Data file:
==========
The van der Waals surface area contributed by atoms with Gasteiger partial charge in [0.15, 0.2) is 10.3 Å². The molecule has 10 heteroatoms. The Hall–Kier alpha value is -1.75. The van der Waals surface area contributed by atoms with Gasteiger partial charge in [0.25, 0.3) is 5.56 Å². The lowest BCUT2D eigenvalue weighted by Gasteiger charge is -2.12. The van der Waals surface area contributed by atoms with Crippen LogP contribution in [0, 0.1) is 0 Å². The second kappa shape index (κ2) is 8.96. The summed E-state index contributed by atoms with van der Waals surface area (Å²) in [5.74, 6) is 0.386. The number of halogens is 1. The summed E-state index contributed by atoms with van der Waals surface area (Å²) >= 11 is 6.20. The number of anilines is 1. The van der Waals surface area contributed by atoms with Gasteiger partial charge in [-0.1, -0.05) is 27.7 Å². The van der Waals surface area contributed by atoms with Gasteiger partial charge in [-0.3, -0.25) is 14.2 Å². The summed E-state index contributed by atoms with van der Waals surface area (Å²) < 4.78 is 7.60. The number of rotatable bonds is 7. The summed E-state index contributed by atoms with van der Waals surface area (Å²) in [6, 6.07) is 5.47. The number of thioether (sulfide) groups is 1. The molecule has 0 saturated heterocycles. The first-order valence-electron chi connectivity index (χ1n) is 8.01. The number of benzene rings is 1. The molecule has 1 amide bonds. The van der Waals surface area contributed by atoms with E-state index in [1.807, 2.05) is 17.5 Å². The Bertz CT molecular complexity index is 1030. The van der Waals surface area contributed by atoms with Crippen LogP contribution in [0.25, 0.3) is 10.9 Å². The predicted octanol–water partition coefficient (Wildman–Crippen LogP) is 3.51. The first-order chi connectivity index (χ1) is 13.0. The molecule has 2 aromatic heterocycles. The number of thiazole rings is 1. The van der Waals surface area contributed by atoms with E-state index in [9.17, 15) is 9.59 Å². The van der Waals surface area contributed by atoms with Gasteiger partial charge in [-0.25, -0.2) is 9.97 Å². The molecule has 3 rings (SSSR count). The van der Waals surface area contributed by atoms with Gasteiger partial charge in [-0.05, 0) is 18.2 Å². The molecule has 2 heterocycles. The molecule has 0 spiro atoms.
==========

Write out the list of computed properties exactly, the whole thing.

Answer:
The van der Waals surface area contributed by atoms with Gasteiger partial charge in [0.15, 0.2) is 10.3 Å². The molecule has 10 heteroatoms. The Hall–Kier alpha value is -1.75. The van der Waals surface area contributed by atoms with Gasteiger partial charge in [0.25, 0.3) is 5.56 Å². The lowest BCUT2D eigenvalue weighted by Gasteiger charge is -2.12. The van der Waals surface area contributed by atoms with Crippen LogP contribution in [0, 0.1) is 0 Å². The second kappa shape index (κ2) is 8.96. The summed E-state index contributed by atoms with van der Waals surface area (Å²) in [5.74, 6) is 0.386. The number of halogens is 1. The summed E-state index contributed by atoms with van der Waals surface area (Å²) >= 11 is 6.20. The number of anilines is 1. The van der Waals surface area contributed by atoms with Gasteiger partial charge in [-0.1, -0.05) is 27.7 Å². The van der Waals surface area contributed by atoms with Gasteiger partial charge in [-0.3, -0.25) is 14.2 Å². The summed E-state index contributed by atoms with van der Waals surface area (Å²) < 4.78 is 7.60. The number of rotatable bonds is 7. The summed E-state index contributed by atoms with van der Waals surface area (Å²) in [6, 6.07) is 5.47. The number of thioether (sulfide) groups is 1. The molecule has 0 saturated heterocycles. The first-order valence-electron chi connectivity index (χ1n) is 8.01. The number of benzene rings is 1. The molecule has 1 amide bonds. The van der Waals surface area contributed by atoms with E-state index in [1.807, 2.05) is 17.5 Å². The Bertz CT molecular complexity index is 1030. The van der Waals surface area contributed by atoms with Crippen LogP contribution in [0.25, 0.3) is 10.9 Å². The predicted octanol–water partition coefficient (Wildman–Crippen LogP) is 3.51. The first-order chi connectivity index (χ1) is 13.0. The molecule has 2 aromatic heterocycles. The number of thiazole rings is 1. The van der Waals surface area contributed by atoms with E-state index in [9.17, 15) is 9.59 Å². The van der Waals surface area contributed by atoms with Gasteiger partial charge in [-0.25, -0.2) is 9.97 Å². The molecule has 3 rings (SSSR count). The van der Waals surface area contributed by atoms with Gasteiger partial charge in [-0.05, 0) is 18.2 Å². The molecule has 2 heterocycles. The molecule has 0 spiro atoms.